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Paradigm shift: the primary function of the “Adiponectin Receptors” is to regulate cell membrane composition

Abstract

The ADIPOR1 and ADIPOR2 proteins (ADIPORs) are generally considered as adiponectin receptors with anti-diabetic properties. However, studies on the yeast and C. elegans homologs of the mammalian ADIPORs, and of the ADIPORs themselves in various mammalian cell models, support an updated/different view. Based on findings in these experimental models, the ADIPORs are now emerging as evolutionarily conserved regulators of membrane homeostasis that do not require adiponectin to act as membrane fluidity sensors and regulate phospholipid composition. More specifically, membrane rigidification activates ADIPOR signaling to promote fatty acid desaturation and incorporation of polyunsaturated fatty acids into membrane phospholipids until fluidity is restored. The present review summarizes the evidence supporting this new view of the ADIPORs, and briefly examines physiological consequences.

Background

The ADIPOR1 and ADIPOR2 proteins (ADIPORs) have been the subject of several high-profile articles suggesting that they are adiponectin receptors with anti-diabetic properties [1,2,3,4,5]. Separately, the yeast and C. elegans homologs of the mammalian ADIPORs have now been studied for over ten years and this is a brief account of what has been learned during that time.

The ADIPORs are PAQR proteins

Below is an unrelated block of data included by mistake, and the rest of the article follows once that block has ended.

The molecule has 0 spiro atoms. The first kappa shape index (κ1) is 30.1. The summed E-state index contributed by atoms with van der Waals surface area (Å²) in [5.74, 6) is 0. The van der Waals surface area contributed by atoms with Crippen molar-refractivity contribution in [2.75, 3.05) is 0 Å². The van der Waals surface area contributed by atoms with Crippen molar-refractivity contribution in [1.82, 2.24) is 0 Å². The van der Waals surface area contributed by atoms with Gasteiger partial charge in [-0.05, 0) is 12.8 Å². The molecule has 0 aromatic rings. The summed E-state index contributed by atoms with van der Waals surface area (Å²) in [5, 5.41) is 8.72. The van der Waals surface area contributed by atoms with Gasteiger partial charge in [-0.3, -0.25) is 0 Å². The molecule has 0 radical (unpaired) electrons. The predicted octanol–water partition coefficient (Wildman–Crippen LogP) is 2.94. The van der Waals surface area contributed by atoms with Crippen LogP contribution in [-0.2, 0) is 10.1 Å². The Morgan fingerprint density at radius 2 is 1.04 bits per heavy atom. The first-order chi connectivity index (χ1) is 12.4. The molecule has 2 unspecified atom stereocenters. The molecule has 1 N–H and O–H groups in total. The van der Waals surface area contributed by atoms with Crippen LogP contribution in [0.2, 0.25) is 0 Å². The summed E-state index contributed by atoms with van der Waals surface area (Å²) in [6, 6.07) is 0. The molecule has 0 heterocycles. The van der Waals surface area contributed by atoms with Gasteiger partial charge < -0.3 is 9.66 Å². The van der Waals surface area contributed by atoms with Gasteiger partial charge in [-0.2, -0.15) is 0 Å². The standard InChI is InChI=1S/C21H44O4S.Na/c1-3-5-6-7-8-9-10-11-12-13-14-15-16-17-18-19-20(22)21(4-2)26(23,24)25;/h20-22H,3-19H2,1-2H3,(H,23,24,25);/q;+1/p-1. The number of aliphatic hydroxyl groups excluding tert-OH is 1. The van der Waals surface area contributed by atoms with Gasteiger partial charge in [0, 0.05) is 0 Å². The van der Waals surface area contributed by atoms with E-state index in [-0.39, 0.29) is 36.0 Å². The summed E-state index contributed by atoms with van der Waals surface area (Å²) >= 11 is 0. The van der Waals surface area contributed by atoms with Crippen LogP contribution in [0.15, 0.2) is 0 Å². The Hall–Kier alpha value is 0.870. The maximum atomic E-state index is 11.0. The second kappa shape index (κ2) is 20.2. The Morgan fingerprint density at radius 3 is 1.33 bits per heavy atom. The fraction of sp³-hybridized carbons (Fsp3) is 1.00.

The ADIPORs are members of the PAQR (progestin and adipoQ receptors) protein family, named after two of its founding members [6]. There are eleven PAQR proteins in the human genome (PAQR1-11), and ADIPOR1 and ADIPOR2 correspond to PAQR1 and PAQR2, respectively. PAQR proteins have three important characteristics: (1) seven transmembrane domains; (2) an orientation inverse that of GPCRs (G protein-coupled receptors), i.e. with their N-terminus being cytoplasmic and the C-terminus extracellular; and (3) they are part of the larger CREST protein family of hydrolases [7]. ADIPOR1 and ADIPOR2 were initially identified as putative receptors for the primarily adipocyte-secreted protein adiponectin (other tissues can produce adiponectin but adipocytes are by far the main source [8]), which was done by screening a cDNA expression library to identify proteins that bound fluorescent-tagged bacterially expressed recombinant adiponectin [3]. Several publications have since reported adiponectin-dependent ADIPOR signaling or physiological roles [1, 2, 4, 5, 9, 10]. Cautiously however, one study suggest that the ADIPORs may not be adiponectin receptors [11], and adiponectin itself is now emerging as a lipid carrier protein, which would explain its high concentration in plasma [12]. The crystal structure of the ADIPORs has been solved and consists of a barrel-shaped conformation open towards the cytoplasm with a cavity capable of accommodating fatty acids (FAs), or FA-like substrates, and a zinc-coordination site that may either stabilize the structure and/or participate in a hydrolytic reaction, such as the proposed ceramidase activity first suggested by studies of the yeast homologs and consistent with observations with the mammalian proteins [5, 13, 14].